Perugia’s Secret International Festival back story
So why did they call it videojournalism then?’, is always the way it ends
Ask any journalist what is videojournalism and there’s two broad reactions:incredulity, because it’s a daft question, or it’s that …… Yes, but how do you know?
Does it matter? Perhaps not! Does anyone care? No, not really!, so what’s the fuss?
Well in my thesis, I locate the source of videojournalism in the UK, and what I have uncovered will surprise you. It’s locked in a 100,000 word thesis with several attached films. It’s not yet published, but here I can give you give you a peak. Ready!
I can picture six black holes in my timeline, that were singularly disruptive and have brought me to this beautiful place in Italy.
Each one is a story in itself, but I don’t have the time. Here goes!
- Being wrenched away from England in my near teens and dumped in a boarding school in Ghana for 8 years.
- Doing a degree in Applied Chemistry in the UK and nearly flunking it, because I wanted to do media instead.
- Working for the BBC in the early 90s on the disruptive BBC Reportage and cerebral Newsnight, then hoofing it to South Africa to work.
- Becoming a videojournalist in the UK in 1994 – the best and worst job in media.
- Doing dotcom mania in 2001.
- 2005/2006 – winning the Knight Batten Award for Innovation in Journalism, and the International Videojournalism Award in Berlin.
In 2001 I wrote for Blue Print – an architectural and design magazine.
Television and video was changing. It’s always changing, but something else was going on.
This is where I end up, reflecting on the thesis. I am on an open public balcony looking across Perugia’s plains, a carpet of cloud creeps menacingly from below.
In minutes the temperature drops, towns are enveloped and any line of sight is obscured for miles. All I can see are monastic crowns of the odd building breaking the sky’s surface. Any moment now the director will shout ‘cut’ as Ra’s al Ghul of the league of nation emerges from a monastry.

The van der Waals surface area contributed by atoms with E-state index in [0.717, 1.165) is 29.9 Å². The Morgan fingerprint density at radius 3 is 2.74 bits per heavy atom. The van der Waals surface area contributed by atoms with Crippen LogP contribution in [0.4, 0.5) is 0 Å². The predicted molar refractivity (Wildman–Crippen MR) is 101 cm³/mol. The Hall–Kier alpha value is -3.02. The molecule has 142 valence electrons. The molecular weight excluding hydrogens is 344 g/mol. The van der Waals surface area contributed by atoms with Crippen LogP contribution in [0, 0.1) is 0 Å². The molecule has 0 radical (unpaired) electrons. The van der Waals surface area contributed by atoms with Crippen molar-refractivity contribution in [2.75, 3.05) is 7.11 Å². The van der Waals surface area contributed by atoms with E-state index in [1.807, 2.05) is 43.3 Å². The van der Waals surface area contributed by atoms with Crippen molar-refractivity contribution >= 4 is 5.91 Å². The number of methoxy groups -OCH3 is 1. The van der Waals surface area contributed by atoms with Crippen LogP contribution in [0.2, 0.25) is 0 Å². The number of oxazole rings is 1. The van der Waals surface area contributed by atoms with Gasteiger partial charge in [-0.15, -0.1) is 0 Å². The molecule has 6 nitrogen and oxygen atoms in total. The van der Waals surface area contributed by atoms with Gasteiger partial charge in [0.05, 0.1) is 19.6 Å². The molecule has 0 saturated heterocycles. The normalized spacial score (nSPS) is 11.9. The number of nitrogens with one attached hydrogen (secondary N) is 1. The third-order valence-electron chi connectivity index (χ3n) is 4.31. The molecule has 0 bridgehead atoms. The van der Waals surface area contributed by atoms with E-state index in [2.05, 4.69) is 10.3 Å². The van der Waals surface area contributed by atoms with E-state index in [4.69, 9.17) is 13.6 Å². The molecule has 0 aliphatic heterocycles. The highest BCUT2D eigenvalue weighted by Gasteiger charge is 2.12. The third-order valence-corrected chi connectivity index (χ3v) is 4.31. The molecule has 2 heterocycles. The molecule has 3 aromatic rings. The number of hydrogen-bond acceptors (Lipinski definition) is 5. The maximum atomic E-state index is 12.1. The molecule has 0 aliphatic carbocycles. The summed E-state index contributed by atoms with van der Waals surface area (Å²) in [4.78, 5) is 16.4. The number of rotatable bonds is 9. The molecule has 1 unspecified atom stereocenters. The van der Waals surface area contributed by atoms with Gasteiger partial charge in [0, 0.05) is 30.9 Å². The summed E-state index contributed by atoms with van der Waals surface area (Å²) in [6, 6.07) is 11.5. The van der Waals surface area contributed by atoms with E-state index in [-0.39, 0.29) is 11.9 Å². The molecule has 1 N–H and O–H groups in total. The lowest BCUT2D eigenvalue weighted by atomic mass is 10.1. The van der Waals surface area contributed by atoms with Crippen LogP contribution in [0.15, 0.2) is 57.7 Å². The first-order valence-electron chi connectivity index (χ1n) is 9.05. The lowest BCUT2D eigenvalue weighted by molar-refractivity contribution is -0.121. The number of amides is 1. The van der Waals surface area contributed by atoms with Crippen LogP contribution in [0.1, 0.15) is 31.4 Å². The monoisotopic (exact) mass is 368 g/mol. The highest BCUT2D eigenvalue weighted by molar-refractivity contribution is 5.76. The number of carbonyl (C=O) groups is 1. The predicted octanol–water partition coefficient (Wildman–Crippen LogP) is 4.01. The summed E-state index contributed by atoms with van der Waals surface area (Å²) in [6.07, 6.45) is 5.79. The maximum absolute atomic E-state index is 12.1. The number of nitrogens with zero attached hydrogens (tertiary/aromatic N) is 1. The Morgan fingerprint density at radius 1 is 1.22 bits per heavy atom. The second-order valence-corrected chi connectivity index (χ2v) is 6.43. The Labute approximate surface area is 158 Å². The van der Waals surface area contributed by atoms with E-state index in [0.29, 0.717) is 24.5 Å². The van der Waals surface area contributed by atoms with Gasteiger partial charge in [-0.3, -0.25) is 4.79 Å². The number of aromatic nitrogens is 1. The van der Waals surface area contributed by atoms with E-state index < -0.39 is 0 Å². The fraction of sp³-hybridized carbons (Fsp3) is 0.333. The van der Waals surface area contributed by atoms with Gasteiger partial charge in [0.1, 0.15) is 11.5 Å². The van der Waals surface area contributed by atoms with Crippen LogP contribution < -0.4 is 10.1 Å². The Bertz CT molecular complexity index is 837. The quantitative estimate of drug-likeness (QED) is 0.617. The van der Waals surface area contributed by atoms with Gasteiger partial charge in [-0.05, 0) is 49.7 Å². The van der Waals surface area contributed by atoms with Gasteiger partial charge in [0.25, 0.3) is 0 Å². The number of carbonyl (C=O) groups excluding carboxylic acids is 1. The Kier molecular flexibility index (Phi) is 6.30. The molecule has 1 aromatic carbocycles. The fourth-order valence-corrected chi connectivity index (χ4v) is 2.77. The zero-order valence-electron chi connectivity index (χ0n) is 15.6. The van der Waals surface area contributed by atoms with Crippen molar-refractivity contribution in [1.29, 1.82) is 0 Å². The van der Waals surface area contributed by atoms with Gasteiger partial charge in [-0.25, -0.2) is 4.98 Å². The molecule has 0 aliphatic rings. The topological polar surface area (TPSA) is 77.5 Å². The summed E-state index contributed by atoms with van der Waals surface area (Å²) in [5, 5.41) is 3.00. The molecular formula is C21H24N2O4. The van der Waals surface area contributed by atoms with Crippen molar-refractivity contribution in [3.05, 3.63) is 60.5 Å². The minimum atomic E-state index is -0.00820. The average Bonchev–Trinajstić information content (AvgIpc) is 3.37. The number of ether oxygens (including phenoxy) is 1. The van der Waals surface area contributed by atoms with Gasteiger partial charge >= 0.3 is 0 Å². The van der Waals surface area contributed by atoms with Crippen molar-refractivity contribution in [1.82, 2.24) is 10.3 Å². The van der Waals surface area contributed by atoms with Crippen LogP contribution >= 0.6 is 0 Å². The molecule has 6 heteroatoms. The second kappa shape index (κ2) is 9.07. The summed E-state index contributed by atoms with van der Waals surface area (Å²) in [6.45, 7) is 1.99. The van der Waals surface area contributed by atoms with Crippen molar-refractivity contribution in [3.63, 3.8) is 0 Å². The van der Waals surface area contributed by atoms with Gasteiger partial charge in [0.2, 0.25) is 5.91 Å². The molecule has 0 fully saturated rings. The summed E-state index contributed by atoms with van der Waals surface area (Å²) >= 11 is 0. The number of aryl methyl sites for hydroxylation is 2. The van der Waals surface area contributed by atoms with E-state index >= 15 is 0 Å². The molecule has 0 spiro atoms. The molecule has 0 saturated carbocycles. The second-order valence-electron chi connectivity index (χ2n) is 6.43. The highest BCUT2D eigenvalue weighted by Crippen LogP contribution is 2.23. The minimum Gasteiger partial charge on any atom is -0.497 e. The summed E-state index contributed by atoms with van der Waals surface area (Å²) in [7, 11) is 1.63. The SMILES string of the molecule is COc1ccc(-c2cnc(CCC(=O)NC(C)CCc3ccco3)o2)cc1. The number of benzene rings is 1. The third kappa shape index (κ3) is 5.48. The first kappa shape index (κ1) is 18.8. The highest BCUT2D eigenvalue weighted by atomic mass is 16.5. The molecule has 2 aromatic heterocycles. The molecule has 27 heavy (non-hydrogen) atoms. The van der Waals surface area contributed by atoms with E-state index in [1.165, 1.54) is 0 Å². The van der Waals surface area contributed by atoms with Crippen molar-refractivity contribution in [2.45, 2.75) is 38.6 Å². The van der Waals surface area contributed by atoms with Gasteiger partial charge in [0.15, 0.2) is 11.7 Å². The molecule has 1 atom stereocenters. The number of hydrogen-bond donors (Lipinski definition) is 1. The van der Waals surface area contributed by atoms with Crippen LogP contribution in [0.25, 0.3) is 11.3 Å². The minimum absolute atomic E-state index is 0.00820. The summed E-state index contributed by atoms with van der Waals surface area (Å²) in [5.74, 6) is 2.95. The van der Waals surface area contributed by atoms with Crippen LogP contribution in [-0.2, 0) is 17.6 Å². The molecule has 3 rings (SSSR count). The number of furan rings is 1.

Instead this is Perugia, a historic seat of learning, attracting some 40,000 students in a town that holds 180,000 people.
Life ever more dramatic than fiction, Perugia too is where the unsolved murder of British student Meredith Kercher placed this picturesque town in the frenzied headlights of the media. The world has become a stage.
Perugia’s architecture mimics a period giant film set; narrow winding streets provide a script for a villain in chase. This morning, I am chasing shadows, running down nature’s set and shoot a promo to add to another made earlier.
It generates some interest from attendants and on twitter.
Journalism.co.uk, one of the UK’s leading journalism sites also do a piece on the talk I give, which focuses on one plank of the research. How cinema can be factual and is different to cinematic.
The journey to Perugia started in earnest five months earlier – at about the time I was completing major research into mass communications and television and videojournalism. Cannes has its film festival, Utah, famously Sundance, yet Perugia has become renowned for its Jazz, film and prominently, since 2012, it’s International Journalism festival.
It is where the spectrum of media from across the world dealing in television, documentary to social media gather to share. In spite of the costs to stage the event, it has remained egalitarian and free to anyone to attend. The invitation for speakers to participate comes with a paid hotel and five star restaurant meals for the three days.
Yes Let’s do it. We feel your work would generate significant interest amongst festival attendees.
Best Chris (Festival Organiser)
The Back Story
I have unearthed something about news, factual story form and videojournalism, which has taken six years. The research is entitled: The Cinematography of video journalism: Towards a Creative Methodology. Redefining video journalism. It’s taken me around the world e.g. South Africa, Chicago, Lebanon and China, probing and asking questions.
The findings are not my own subjective view, but a distillation of evidence from my search. However, I am integral to its route, just as a singer is to a score.
A decade ago, a revolution of sorts arrived in the UK. Newspapers, emboldened by digital, YouTube and video making, decided they would now want to produce video. They spoke to the Press Association, the UK body, which represents the interest of newspapers. The Press Association looked around. Who could help them launch and run this programme?
I got a call and agreed to do it. To train the first regional newspapers in the UK to become videojournalists was a reward in itself. When the dozen journalists pitched up from three major publications, we had three weeks to turn them around. But one newspaper, the Hull Daily Mail had a secret. Three days into the training, their editor had a call. Their managing editor back in Hull was about to do a Cortés.
Cortés, a 16th century explorer, is famous for telling his crew to burn their boats in their attempt to conquer Mexico. The Hull Daily Mail were launching their video site in just over a week, irrespective of the 3-week training earmarked for them.